Uncovering fraud in the administration of any test is reason enough to undermine confidence in the results. That certainly holds true for the disturbing news regarding TOEFL and TOEIC. But there is a larger issue that is given short shrift.

It has to do with the predictive value of these two high-stakes tests. Their designers maintain that they measure the knowledge and skills necessary for success in situations where English is spoken. But their emphasis is less on speaking than on writing English.

It’s hard to believe that students who excel only on translating passages from Japanese into English — or vice versa — possess the wherewithal to master subject matter taught in schools in the United States. That’s because lessons there depend far more on oral participation from students than in Japan.

In fact, teachers from Japan who come to the U.S. to teach for a year or so on exchange programs are astounded by how often students raise questions or express opinions about the ongoing lesson. This is the antithesis of the way students in schools in Japan react.

If valid inferences are to be drawn from the results of TOEFL and TOEIC, the tests need to be redesigned to place far greater emphasis on speaking English. This will unavoidably lead to teaching to the test. Yet doing so constitutes sound pedagogy.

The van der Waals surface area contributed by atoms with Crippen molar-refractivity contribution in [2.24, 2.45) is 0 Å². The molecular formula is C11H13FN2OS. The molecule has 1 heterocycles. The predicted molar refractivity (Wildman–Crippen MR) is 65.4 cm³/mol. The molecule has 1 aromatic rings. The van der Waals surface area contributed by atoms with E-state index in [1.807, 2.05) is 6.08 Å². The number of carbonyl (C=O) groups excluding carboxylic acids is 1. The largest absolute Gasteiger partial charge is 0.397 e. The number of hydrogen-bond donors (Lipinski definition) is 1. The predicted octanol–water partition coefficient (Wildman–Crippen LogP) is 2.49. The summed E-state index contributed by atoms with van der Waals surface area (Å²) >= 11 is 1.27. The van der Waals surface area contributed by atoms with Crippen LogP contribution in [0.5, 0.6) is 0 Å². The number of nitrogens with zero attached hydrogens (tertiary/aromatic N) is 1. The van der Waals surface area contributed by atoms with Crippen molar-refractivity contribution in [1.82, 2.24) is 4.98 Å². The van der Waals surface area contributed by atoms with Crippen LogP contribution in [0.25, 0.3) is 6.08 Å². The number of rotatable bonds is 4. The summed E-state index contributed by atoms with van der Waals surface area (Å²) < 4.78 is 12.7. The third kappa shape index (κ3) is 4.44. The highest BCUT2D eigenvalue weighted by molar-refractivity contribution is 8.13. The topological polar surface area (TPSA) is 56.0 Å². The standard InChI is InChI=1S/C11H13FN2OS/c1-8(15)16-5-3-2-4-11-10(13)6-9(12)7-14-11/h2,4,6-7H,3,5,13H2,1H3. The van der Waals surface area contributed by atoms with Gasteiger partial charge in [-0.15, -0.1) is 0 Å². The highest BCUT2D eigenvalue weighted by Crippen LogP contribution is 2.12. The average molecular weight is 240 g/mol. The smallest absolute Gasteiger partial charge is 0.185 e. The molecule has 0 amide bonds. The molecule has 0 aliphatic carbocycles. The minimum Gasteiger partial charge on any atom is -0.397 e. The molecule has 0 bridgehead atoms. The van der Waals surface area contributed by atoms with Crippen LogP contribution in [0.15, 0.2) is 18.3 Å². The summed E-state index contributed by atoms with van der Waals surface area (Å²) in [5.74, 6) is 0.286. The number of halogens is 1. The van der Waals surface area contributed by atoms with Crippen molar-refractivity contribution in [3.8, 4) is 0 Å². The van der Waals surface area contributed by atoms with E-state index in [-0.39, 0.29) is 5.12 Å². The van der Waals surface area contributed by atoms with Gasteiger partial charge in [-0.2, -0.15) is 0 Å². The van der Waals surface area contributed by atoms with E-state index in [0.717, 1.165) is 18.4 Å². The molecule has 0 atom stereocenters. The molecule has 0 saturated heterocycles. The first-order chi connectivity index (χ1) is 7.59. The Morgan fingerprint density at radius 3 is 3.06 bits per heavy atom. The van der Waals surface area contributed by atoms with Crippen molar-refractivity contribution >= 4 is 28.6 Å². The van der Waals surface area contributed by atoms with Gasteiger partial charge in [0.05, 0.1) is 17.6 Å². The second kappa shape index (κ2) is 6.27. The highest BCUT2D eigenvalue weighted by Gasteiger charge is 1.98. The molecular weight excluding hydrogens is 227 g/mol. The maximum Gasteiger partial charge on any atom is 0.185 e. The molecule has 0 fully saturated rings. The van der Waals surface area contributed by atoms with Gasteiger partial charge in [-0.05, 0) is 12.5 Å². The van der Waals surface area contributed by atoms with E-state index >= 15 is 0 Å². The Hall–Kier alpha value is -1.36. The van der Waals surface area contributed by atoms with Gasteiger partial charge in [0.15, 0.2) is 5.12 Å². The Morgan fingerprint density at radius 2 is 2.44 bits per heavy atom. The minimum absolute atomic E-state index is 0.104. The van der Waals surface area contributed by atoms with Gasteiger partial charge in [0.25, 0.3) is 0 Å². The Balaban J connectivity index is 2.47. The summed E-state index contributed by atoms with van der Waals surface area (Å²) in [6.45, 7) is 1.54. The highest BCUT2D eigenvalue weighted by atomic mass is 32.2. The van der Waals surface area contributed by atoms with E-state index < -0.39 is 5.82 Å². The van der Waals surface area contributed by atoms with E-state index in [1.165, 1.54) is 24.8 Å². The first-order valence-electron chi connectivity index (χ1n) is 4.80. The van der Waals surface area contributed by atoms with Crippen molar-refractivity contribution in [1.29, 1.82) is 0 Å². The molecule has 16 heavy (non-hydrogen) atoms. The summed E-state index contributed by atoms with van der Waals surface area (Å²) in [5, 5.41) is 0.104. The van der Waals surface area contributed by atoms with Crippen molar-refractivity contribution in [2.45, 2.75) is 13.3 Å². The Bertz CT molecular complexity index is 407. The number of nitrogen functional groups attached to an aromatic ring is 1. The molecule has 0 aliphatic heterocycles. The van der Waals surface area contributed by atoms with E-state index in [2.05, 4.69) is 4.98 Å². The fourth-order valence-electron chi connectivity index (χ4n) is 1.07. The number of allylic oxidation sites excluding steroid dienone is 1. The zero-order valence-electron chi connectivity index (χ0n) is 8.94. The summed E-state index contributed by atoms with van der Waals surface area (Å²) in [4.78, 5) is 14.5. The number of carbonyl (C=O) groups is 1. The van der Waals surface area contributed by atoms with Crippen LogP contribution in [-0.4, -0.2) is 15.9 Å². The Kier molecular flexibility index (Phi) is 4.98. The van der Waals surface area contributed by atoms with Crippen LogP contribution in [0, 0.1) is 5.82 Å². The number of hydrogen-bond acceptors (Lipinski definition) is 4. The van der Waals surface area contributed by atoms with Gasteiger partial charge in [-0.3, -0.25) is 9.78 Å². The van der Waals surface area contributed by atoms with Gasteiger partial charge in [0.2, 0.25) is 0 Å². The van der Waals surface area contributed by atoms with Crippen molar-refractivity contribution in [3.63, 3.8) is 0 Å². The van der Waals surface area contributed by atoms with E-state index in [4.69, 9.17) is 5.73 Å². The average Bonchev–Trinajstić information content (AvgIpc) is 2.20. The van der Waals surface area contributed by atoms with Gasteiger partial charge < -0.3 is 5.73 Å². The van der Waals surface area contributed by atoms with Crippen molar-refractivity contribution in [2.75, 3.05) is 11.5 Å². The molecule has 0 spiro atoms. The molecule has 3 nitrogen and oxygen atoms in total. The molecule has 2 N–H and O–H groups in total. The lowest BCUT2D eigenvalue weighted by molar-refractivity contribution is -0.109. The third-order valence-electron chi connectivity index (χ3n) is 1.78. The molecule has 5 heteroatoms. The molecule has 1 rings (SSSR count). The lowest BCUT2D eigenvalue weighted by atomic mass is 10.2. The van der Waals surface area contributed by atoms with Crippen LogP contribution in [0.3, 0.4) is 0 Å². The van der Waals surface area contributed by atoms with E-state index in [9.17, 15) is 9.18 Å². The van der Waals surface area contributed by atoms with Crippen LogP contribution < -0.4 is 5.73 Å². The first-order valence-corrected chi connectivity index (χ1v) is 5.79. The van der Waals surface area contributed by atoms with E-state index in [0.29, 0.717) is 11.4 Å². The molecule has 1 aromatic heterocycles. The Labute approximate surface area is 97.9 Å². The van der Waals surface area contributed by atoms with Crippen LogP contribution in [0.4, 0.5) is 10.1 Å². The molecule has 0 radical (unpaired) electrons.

Studies have shown that the closer practice mirrors the broad body of knowledge and skills deemed indispensable for success, the greater the likelihood of transfer. Therefore, if Japanese students want to be prepared for classes in the U.S., they’d be advised to develop their English-speaking skills.

That’s not the same thing as teaching to the actual items on a test, which is unethical. No one benefits if students are drilled repeatedly on a given script. But they will benefit if they are given repeated practice with a variety of real-life situations in which they have to speak English.

In sports, coaches rely on what is known as specificity of training to prepare their athletes for victory. They deliberately provide opportunities in practice that mimic game situations.

When I was working on my master’s degree in journalism at UCLA, I took the Spanish exam in the belief that it would enhance my ability to communicate with the large Spanish-speaking population in Los Angeles. After all, interviewing people is what journalists rely on to gather facts for their reporting in any country. But the exam was virtually useless because it consisted solely of translating a given excerpt from a Spanish newspaper into English.

By the same token, students in Japan are not being well served if the tests used measure competencies that have proven to be marginally helpful for success in the U.S. TOEFL and TOEIC both contain sections on speaking English. But they need to be given far more weight.

Walt Gardner writes the Reality Check blog for Education Week in the U.S.

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